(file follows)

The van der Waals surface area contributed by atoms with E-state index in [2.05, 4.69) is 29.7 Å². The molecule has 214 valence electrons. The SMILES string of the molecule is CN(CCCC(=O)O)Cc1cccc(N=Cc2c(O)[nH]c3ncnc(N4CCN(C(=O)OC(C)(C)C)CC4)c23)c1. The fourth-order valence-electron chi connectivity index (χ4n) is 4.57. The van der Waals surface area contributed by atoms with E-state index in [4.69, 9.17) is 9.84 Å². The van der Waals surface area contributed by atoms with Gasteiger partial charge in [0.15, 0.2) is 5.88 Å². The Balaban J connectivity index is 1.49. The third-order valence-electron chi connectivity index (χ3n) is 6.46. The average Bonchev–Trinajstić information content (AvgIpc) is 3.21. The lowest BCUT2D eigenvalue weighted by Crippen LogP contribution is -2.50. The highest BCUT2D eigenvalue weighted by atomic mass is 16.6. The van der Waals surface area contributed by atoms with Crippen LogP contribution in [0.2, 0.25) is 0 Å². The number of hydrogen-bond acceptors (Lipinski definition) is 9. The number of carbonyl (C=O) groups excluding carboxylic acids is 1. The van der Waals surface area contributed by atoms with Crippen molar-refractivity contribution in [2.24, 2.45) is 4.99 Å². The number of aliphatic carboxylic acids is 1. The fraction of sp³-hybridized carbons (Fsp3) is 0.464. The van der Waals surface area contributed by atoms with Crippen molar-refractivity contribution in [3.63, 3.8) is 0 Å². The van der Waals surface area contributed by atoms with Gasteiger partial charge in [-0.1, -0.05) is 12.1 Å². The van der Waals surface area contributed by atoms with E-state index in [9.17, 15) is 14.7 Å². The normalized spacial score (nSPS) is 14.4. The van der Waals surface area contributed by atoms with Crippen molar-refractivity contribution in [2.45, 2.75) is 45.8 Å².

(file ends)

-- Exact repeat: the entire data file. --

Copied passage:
The van der Waals surface area contributed by atoms with E-state index in [2.05, 4.69) is 29.7 Å². The molecule has 214 valence electrons. The SMILES string of the molecule is CN(CCCC(=O)O)Cc1cccc(N=Cc2c(O)[nH]c3ncnc(N4CCN(C(=O)OC(C)(C)C)CC4)c23)c1. The fourth-order valence-electron chi connectivity index (χ4n) is 4.57. The van der Waals surface area contributed by atoms with E-state index in [4.69, 9.17) is 9.84 Å². The van der Waals surface area contributed by atoms with Gasteiger partial charge in [0.15, 0.2) is 5.88 Å². The Balaban J connectivity index is 1.49. The third-order valence-electron chi connectivity index (χ3n) is 6.46. The average Bonchev–Trinajstić information content (AvgIpc) is 3.21. The lowest BCUT2D eigenvalue weighted by Crippen LogP contribution is -2.50. The highest BCUT2D eigenvalue weighted by atomic mass is 16.6. The van der Waals surface area contributed by atoms with Crippen LogP contribution in [0.2, 0.25) is 0 Å². The number of hydrogen-bond acceptors (Lipinski definition) is 9. The number of carbonyl (C=O) groups excluding carboxylic acids is 1. The van der Waals surface area contributed by atoms with Crippen molar-refractivity contribution in [2.24, 2.45) is 4.99 Å². The number of aliphatic carboxylic acids is 1. The fraction of sp³-hybridized carbons (Fsp3) is 0.464. The van der Waals surface area contributed by atoms with Crippen molar-refractivity contribution in [3.63, 3.8) is 0 Å². The van der Waals surface area contributed by atoms with Gasteiger partial charge in [-0.1, -0.05) is 12.1 Å². The van der Waals surface area contributed by atoms with E-state index in [9.17, 15) is 14.7 Å². The normalized spacial score (nSPS) is 14.4. The van der Waals surface area contributed by atoms with Crippen molar-refractivity contribution in [2.45, 2.75) is 45.8 Å².